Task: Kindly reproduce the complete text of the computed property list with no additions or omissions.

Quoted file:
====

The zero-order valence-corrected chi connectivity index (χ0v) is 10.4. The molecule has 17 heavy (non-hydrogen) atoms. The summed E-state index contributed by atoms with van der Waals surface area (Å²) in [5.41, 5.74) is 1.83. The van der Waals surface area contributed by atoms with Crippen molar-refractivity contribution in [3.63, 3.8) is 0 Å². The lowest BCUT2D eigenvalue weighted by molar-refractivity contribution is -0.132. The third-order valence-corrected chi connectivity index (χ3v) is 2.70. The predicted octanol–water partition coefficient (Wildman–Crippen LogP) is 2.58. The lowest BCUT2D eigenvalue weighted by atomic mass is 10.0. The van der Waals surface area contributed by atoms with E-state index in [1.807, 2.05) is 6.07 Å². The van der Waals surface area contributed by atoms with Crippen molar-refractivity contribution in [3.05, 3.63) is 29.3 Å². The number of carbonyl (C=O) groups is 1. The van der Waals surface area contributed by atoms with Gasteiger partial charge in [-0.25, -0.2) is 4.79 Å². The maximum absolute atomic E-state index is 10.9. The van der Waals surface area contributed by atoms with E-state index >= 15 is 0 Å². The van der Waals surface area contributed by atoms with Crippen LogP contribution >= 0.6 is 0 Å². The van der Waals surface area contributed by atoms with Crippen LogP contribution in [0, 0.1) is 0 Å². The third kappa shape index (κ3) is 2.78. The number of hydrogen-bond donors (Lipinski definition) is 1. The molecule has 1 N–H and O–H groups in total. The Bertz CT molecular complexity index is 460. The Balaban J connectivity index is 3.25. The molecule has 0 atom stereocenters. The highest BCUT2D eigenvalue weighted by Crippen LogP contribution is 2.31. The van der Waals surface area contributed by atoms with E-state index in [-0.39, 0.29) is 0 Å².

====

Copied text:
The zero-order valence-corrected chi connectivity index (χ0v) is 10.4. The molecule has 17 heavy (non-hydrogen) atoms. The summed E-state index contributed by atoms with van der Waals surface area (Å²) in [5.41, 5.74) is 1.83. The van der Waals surface area contributed by atoms with Crippen molar-refractivity contribution in [3.63, 3.8) is 0 Å². The lowest BCUT2D eigenvalue weighted by molar-refractivity contribution is -0.132. The third-order valence-corrected chi connectivity index (χ3v) is 2.70. The predicted octanol–water partition coefficient (Wildman–Crippen LogP) is 2.58. The lowest BCUT2D eigenvalue weighted by atomic mass is 10.0. The van der Waals surface area contributed by atoms with E-state index in [1.807, 2.05) is 6.07 Å². The van der Waals surface area contributed by atoms with Crippen molar-refractivity contribution in [3.05, 3.63) is 29.3 Å². The number of carbonyl (C=O) groups is 1. The van der Waals surface area contributed by atoms with Gasteiger partial charge in [-0.25, -0.2) is 4.79 Å². The maximum absolute atomic E-state index is 10.9. The van der Waals surface area contributed by atoms with E-state index >= 15 is 0 Å². The van der Waals surface area contributed by atoms with Crippen LogP contribution >= 0.6 is 0 Å². The van der Waals surface area contributed by atoms with Crippen LogP contribution in [0, 0.1) is 0 Å². The third kappa shape index (κ3) is 2.78. The number of hydrogen-bond donors (Lipinski definition) is 1. The molecule has 1 N–H and O–H groups in total. The Bertz CT molecular complexity index is 460. The Balaban J connectivity index is 3.25. The molecule has 0 atom stereocenters. The highest BCUT2D eigenvalue weighted by Crippen LogP contribution is 2.31. The van der Waals surface area contributed by atoms with E-state index in [-0.39, 0.29) is 0 Å².